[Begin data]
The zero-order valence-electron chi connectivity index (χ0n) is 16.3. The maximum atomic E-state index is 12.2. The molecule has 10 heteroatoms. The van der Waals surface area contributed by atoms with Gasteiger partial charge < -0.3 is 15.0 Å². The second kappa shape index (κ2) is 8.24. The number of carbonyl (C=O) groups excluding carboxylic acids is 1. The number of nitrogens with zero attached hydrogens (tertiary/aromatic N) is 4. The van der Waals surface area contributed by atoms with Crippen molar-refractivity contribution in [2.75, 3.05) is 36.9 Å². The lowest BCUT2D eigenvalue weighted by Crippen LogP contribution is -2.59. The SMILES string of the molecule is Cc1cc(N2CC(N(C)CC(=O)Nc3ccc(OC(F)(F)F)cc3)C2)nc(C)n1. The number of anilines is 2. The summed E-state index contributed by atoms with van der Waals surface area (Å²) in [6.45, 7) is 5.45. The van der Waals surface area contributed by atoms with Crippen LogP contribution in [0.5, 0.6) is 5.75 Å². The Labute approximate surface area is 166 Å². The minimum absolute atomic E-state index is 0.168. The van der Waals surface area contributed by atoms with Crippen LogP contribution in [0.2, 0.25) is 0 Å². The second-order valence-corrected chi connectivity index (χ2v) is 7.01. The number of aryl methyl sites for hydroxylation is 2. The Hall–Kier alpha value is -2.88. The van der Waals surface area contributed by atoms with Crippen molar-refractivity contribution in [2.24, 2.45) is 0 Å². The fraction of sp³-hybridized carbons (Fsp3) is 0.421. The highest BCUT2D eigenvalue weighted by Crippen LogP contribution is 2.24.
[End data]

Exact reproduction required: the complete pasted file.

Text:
The zero-order valence-electron chi connectivity index (χ0n) is 16.3. The maximum atomic E-state index is 12.2. The molecule has 10 heteroatoms. The van der Waals surface area contributed by atoms with Gasteiger partial charge < -0.3 is 15.0 Å². The second kappa shape index (κ2) is 8.24. The number of carbonyl (C=O) groups excluding carboxylic acids is 1. The number of nitrogens with zero attached hydrogens (tertiary/aromatic N) is 4. The van der Waals surface area contributed by atoms with Crippen molar-refractivity contribution in [2.75, 3.05) is 36.9 Å². The lowest BCUT2D eigenvalue weighted by Crippen LogP contribution is -2.59. The SMILES string of the molecule is Cc1cc(N2CC(N(C)CC(=O)Nc3ccc(OC(F)(F)F)cc3)C2)nc(C)n1. The number of anilines is 2. The summed E-state index contributed by atoms with van der Waals surface area (Å²) in [6.45, 7) is 5.45. The van der Waals surface area contributed by atoms with Crippen LogP contribution in [0.5, 0.6) is 5.75 Å². The Labute approximate surface area is 166 Å². The minimum absolute atomic E-state index is 0.168. The van der Waals surface area contributed by atoms with Crippen LogP contribution in [0.2, 0.25) is 0 Å². The second-order valence-corrected chi connectivity index (χ2v) is 7.01. The number of aryl methyl sites for hydroxylation is 2. The Hall–Kier alpha value is -2.88. The van der Waals surface area contributed by atoms with Crippen molar-refractivity contribution in [2.24, 2.45) is 0 Å². The fraction of sp³-hybridized carbons (Fsp3) is 0.421. The highest BCUT2D eigenvalue weighted by Crippen LogP contribution is 2.24.